Transcript of the talk I gave at Seudah Shlishit at EAYC Shabbat 21 October 2017
I would to thank the Rav for tolerating me speaking at seudah over these past 7 years, I have yet to be banned from speaking at the EAYC which either means I am not trying hard enough or that I am doing some thing right! To be serious for a moment I want to express my thanks to the Rav and Rebbetzin for everything he has done for me and my family over these years. When we moved to Edgware, there was and still is, only one Kehilla and one Rabbi and Rebbetzin that we could call our own. I hope we can continue to be friends and see each other in Eretz Yisrael.
As this may be my last seudah shiur at the EAYC for some time, it took me quite some time to decide what to speak about. I should really go all out Tzioni and talk about a topic inspired by a visit to the Stockwood discovery centre over the summer. There they had a display about bee honey and correctly identified its importance to Jews around Rosh Hashanah but then incorrectly quoted the pasuk saying that Israel was a land “Zavat Chalav uDevash – flowing with milk and honey, which we all know is not referring to bee honey! I decided to break the cliché and to do something completely unrelated to Israel or Aliyah– however for the sake of tradition I will say as follows: you all should be making Aliyah and feeling really guilty for being so comfortable in lovely Edgware and enough said about that.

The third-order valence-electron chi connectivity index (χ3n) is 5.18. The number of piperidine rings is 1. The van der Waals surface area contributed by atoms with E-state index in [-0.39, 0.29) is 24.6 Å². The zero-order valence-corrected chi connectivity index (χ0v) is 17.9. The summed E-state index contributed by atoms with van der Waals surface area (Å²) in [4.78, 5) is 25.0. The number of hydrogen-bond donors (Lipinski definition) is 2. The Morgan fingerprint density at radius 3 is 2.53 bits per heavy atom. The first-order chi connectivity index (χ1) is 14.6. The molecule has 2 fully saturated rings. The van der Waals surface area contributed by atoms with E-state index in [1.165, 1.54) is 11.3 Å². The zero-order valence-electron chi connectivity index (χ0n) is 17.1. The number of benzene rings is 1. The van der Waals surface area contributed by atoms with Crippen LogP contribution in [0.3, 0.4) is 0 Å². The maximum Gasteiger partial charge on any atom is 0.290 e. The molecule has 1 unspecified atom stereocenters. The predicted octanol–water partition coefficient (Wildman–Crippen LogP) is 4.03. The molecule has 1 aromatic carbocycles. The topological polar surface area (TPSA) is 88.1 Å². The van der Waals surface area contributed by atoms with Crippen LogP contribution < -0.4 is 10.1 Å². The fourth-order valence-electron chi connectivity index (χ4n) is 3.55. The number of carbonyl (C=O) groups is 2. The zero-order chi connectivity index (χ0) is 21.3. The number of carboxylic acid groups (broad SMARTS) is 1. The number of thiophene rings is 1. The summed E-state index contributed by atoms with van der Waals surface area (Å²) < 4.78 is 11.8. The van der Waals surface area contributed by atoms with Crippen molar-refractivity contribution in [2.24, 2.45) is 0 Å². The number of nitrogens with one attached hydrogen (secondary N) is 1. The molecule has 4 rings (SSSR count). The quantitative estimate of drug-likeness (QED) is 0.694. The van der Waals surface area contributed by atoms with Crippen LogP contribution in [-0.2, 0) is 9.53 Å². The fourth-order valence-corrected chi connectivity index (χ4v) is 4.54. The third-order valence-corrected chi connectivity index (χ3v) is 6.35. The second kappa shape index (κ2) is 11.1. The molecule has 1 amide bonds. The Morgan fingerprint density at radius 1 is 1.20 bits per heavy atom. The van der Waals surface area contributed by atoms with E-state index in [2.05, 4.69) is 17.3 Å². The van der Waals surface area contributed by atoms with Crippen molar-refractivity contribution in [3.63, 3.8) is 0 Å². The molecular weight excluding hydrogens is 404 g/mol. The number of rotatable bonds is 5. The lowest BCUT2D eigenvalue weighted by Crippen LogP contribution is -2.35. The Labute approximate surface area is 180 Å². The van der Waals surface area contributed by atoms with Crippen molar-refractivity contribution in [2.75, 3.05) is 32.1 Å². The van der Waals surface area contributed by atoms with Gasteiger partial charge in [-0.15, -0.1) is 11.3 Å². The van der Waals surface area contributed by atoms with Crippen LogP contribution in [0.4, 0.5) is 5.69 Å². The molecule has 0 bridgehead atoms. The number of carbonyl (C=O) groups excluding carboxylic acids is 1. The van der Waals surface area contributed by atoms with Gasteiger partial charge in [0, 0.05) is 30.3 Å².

So what is this mysterious title all about? The focus of the shiur will be an important historical figure call John Selden who lived in 17th Century England. However, before we talk about him as a brief detour, I thought I would give a short overview of the history of the Jews of Britain, which when researching I found rather fascinating and hope you do to.
According to Mordechai Lewittes’ “Highlights of Jewish History” there is reason to believe that the first Jews to arrive on Britain’s shores may have been refugees with the Roman armies following the unsuccessful Bar Kochba revolt. A Bar Kochba coin found in England may indicate that refugees may have fled to England after the defeat of Judea in 136.
The official settlement of Jews in Britain is generally accepted to have begun 1000 years later when William the Conqueror crossed from France to England in 1066, when many Jews (during the life time of Rashi) followed the French movement of people during this relatively prosperous period. In 1096 more fled to England to escape the crusades.